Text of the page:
When book-sellers go to a convention, they apparently do spend the night reading. This past June, at BookExpo America in New York City, Hyperion Books started handing out prepublication copies of J. R. Moehringer's debut memoir, "The Tender Bar," on a Friday. By Saturday morning, word of mouth had made Moehringer Topic A on the convention floor. No one who's read the book has stopped talking about it since: what conventioneers were calling "the book about the kid growing up in a bar" is poised to be the fall's sleeper hit when it arrives in stores in September. Cynics may scoff, but they haven't read the book.
Moehringer, 40, a Pulitzer Prize-winning journalist for the Los Angeles Times, grew up in Manhasset, a small town on New York's Long Island. His dad, a disc jockey, was "a man of many talents," the son writes, "but his one true genius was disappearing." The kid spends most of the book searching for his father's voice on the radio dial. Raised by his mother, Moehringer was an only child and, by his own account, a needy kid. "I needed a family, a home and men. Especially men. I needed men as mentors, heroes, role models and as a kind of masculine counterweight to my mother, grandmother, aunt and five female cousins with whom I lived." He found the men he needed in Publicans, the local saloon where his uncle tended bar. From childhood through high school and college, they were his babysitters, his rides to the beach, his counselors and confessors. "They taught me how to hold a curveball, how to swing a nine iron, how to throw a spiral, how to play seven-card stud... They taught me how to stand and promised me that a man's posture was his philosophy." Later they taught him how to coin a well-turned phrase and how to appreciate a well-turned ankle. Ultimately, "they taught me to be confident. That was all. But that was enough. That, I later realized, was everything." Well, maybe not everything. They also taught him how to tell good stories. Quick proof? Go directly to page 137 for what is, quite possibly, the funniest sex scene anyone has ever written.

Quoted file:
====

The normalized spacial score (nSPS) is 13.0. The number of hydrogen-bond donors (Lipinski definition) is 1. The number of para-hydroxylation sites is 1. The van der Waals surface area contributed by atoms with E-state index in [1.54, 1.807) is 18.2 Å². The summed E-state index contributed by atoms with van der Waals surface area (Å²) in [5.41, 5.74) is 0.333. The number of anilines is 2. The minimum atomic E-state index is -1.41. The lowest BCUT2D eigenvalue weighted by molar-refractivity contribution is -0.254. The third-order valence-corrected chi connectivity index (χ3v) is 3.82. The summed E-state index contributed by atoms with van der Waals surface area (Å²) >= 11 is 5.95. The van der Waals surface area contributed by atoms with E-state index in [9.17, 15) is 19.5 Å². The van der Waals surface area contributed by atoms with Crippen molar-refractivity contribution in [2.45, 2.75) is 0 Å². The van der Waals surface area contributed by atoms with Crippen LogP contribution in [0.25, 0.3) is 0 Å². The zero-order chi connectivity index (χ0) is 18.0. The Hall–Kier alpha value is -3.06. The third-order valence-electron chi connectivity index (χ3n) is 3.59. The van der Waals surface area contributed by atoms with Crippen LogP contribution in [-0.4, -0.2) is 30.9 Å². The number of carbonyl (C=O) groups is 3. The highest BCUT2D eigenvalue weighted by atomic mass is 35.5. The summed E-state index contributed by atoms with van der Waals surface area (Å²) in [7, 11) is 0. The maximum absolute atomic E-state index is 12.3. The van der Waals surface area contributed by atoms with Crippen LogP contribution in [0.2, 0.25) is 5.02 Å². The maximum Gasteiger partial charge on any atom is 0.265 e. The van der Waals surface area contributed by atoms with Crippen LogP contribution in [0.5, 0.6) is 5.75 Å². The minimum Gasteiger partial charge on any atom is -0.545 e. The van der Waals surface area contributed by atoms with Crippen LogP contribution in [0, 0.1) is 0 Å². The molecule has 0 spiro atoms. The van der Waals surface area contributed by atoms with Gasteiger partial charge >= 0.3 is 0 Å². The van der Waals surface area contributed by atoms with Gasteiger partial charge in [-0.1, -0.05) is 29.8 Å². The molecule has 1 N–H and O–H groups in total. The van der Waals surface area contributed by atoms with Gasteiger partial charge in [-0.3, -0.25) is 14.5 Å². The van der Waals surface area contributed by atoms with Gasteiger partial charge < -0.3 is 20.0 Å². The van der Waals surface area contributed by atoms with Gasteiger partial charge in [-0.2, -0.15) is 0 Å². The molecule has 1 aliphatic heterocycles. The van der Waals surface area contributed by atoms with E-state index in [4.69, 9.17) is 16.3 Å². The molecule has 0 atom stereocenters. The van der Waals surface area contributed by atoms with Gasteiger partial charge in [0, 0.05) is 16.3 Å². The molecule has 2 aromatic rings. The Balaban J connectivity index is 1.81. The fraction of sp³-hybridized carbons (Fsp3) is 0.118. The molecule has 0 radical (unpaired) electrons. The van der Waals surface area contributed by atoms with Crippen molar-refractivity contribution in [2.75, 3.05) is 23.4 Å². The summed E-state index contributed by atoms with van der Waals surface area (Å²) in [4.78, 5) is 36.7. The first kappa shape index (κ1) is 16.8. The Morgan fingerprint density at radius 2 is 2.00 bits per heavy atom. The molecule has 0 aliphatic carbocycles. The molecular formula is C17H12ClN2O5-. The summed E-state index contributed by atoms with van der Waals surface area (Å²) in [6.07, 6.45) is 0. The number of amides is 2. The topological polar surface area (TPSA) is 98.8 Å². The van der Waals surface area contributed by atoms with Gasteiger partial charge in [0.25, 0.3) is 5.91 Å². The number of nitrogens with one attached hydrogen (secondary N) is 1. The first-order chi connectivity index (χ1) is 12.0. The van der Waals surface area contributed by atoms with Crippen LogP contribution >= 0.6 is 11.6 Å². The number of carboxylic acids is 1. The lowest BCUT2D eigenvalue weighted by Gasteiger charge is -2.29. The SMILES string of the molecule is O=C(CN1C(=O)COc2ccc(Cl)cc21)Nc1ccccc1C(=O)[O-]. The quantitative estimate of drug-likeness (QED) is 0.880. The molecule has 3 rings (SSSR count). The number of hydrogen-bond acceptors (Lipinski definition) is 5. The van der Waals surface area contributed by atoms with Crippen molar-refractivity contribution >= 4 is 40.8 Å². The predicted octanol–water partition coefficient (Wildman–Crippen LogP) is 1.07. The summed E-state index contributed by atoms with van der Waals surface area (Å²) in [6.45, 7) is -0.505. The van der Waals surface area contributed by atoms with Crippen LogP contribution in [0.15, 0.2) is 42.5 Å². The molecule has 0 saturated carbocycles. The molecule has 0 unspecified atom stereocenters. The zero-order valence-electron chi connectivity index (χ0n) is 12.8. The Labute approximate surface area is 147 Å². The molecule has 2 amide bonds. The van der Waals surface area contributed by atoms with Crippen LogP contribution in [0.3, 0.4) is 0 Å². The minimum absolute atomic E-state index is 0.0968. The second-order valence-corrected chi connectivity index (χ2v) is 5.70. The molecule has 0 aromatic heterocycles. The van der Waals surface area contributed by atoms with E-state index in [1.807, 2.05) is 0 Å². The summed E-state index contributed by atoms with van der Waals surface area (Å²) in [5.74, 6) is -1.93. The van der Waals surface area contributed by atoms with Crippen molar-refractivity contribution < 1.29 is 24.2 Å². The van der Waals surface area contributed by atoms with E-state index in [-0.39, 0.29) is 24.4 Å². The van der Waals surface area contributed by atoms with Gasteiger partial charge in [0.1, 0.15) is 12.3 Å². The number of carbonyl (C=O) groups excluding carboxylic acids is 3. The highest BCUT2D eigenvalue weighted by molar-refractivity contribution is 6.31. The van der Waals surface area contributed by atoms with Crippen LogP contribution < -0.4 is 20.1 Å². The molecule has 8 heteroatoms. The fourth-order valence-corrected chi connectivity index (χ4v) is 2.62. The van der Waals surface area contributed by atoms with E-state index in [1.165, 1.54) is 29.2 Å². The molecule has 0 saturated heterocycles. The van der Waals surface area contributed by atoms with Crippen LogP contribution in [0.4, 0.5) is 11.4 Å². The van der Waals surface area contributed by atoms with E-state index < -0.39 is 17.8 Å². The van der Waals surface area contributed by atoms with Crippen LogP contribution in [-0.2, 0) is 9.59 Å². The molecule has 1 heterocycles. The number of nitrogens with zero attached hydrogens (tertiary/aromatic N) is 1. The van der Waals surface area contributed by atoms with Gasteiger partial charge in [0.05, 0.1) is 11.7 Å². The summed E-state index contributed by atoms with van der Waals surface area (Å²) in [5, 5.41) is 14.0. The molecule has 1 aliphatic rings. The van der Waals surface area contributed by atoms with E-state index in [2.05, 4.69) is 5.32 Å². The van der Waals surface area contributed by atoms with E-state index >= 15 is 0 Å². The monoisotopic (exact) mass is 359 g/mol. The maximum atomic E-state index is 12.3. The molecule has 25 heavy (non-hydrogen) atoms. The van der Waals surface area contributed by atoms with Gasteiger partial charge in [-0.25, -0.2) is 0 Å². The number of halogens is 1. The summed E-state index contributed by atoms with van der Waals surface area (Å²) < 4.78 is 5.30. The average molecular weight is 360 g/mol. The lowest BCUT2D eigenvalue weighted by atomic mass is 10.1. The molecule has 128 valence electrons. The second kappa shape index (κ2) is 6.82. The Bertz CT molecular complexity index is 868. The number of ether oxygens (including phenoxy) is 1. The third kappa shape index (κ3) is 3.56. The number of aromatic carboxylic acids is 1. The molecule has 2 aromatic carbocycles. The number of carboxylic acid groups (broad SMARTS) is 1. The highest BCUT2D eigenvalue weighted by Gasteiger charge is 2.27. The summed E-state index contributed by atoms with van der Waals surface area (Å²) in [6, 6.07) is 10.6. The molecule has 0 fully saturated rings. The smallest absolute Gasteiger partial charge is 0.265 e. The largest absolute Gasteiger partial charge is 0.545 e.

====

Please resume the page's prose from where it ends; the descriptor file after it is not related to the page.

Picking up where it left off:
From childhood until well into adulthood, Moehringer was totally in love with Publicans--the good kind of "in love," where you really pay attention--and he makes his readers fall in love with it, too. When he takes up with a college girl who can't fathom his fascination with barflies or his obsession with this particular bar, all we can think is, whatsa matter with her? At most bars, "people talk to justify drinking--at Publicans they drink to justify talking." The talk "could jump from horse racing to politics to fashion to astrology to baseball to historic love affairs, all in the span of one beer." Moehringer is just guessing about the one-beer part, because he never stayed for just one. And sure enough, in the final chapters comes the reckoning where he quits drinking, because this is not an age in which one may simply celebrate a gin mill and let it go at that. To his credit, Moehringer settles his account with no fuss. He's frankly--and there's something admirable in this--a little fuzzy about why he quit. Not every memoir should end with a neat lesson. And besides, this isn't a book about sobering up. It's about growing up. The genuine tension in the story lies in the distance between who young J. R. Moehringer was and who he wanted to be. As the distance shrinks, you'll want to cheer. But the cheer will die in your throat after you realize that once the gap has narrowed all the way, the story will be over. The only thing wrong with this terrific debut is that there has to be a closing time.